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Full text of "The Morphology And Evolution Of The Apes And Man"

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or they undergo progressive degeneration as the result of loss of function. The external ear of the Apes and Man is a good example of an organ which has undergone changes of the latter type; and Wallis (412a) has aptly likened it to an outpost, once important, but no longer essential, from which the garrison is withdrawing. Keith (100) points out that these retrogressive changes have proceeded farthest in the Orang; they are not so marked in Man and the Gorilla; and they are least evident in the Chimpanzee. On the other hand, Wallis states that the human ear is most ancestral in type.
The size of the ear is related to habits. The Gibbons and Chimpanzees have the largest ears, for they require quick hearing to enable them to escape from enemies when they are on the ground. The Orang has the most degenerate ear for it leads a safe life among the branches of high trees. The Gorilla is less arboreal in its habits than the other Anthropoids, but its ears are small. It is, however, a most formidable animal and can defend itself when attacked, so acuteness of hearing is of no great consequence. Pocock (223) states that " it is important to note that of the two Apes inhabiting W. Africa, namely the Chimpanzee and Gorilla, and of the two inhabiting the East Indies, namely, the Orang and the Gibbon, the larger and stronger has in each case small, insignificant ears, and the smaller and weaker large ears."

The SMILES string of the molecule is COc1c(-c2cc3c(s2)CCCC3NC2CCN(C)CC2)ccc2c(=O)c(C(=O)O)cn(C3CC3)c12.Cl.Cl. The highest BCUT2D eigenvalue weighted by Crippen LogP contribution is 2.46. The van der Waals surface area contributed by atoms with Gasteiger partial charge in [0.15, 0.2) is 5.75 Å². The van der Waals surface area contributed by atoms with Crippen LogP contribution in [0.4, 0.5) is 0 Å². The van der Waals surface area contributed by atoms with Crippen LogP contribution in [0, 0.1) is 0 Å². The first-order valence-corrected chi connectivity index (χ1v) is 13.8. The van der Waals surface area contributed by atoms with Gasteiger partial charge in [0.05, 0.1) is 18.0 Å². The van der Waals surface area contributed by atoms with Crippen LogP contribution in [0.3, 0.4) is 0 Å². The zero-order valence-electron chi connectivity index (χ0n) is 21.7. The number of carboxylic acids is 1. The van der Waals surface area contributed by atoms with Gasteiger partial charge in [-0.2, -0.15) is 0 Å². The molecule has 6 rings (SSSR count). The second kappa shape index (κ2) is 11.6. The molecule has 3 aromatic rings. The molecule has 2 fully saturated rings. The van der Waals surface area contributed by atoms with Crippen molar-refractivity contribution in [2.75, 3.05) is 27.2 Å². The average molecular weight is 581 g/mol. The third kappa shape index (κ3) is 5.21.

The external ears are most prominent in Man and the Chimpanzee, for they are concealed by the hairs in the Gibbons, Orang and Gorilla. Their small size in the Gorilla and Orang permits them to be easily hidden.